By G. Scott Brown. Collins Foundation Press, 2016. 197 pages. $19.95/paperback.
I learned about this book through the Metta Center for Nonviolence in California, whose mission is to awaken individual power for nonviolence. The title of this book is so close to Joanna Macy’s Active Hope (one of my very, very favorites) that it doubly caught my attention. This book starts out framing our current lifestyles as based on false beliefs in separateness, lack, crisis, and collapse. In the book’s sections, Brown moves through restoration of relationships to self, others, nature, and the world. The final chapter is about restorative activism. Shelley Tanenbaum is quoted on the cover: “Active Peace is a wise, uplifting, and heart opening guide” in this healing that brings us to our own agency in the end and all along the way.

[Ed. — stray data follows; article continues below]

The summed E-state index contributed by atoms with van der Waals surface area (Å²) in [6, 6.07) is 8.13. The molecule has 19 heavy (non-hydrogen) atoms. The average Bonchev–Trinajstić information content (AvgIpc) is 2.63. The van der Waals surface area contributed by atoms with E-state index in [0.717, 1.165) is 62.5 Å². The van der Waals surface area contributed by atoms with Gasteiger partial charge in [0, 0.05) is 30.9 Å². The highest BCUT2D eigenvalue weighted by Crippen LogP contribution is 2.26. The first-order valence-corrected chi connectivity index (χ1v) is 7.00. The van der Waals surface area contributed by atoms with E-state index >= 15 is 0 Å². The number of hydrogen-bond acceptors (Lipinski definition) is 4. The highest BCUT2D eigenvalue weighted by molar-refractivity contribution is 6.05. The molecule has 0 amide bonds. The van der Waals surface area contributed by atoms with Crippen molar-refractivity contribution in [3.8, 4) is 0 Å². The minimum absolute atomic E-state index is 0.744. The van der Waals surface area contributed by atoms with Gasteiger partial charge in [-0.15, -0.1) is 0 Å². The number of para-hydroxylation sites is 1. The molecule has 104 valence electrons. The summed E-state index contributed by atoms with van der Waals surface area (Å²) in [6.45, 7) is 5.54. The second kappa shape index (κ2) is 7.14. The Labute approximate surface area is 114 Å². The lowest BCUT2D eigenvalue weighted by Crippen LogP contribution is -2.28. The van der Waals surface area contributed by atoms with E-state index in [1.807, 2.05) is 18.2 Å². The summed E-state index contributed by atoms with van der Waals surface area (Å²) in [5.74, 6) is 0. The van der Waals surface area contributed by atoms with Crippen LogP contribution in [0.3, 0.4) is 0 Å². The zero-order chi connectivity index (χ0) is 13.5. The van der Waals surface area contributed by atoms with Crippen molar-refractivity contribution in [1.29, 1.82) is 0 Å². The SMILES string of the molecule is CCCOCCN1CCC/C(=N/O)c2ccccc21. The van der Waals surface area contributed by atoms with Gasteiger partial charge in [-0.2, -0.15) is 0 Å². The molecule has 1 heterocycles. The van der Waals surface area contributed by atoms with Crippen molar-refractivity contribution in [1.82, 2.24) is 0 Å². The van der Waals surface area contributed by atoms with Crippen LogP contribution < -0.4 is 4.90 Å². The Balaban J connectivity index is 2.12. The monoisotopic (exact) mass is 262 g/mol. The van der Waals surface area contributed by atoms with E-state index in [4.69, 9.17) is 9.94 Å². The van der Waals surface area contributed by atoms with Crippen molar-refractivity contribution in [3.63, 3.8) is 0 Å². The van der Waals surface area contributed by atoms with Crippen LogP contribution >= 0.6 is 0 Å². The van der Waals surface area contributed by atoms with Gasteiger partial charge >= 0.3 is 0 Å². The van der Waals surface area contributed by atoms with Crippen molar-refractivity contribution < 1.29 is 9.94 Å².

Correction: the original version of this article indicated that the book’s endorsement writer is Shelley Tanenbaum of Quaker Earthcare Witness. We have since learned that it is a different Shelley Tanenbaum; we apologize for the error.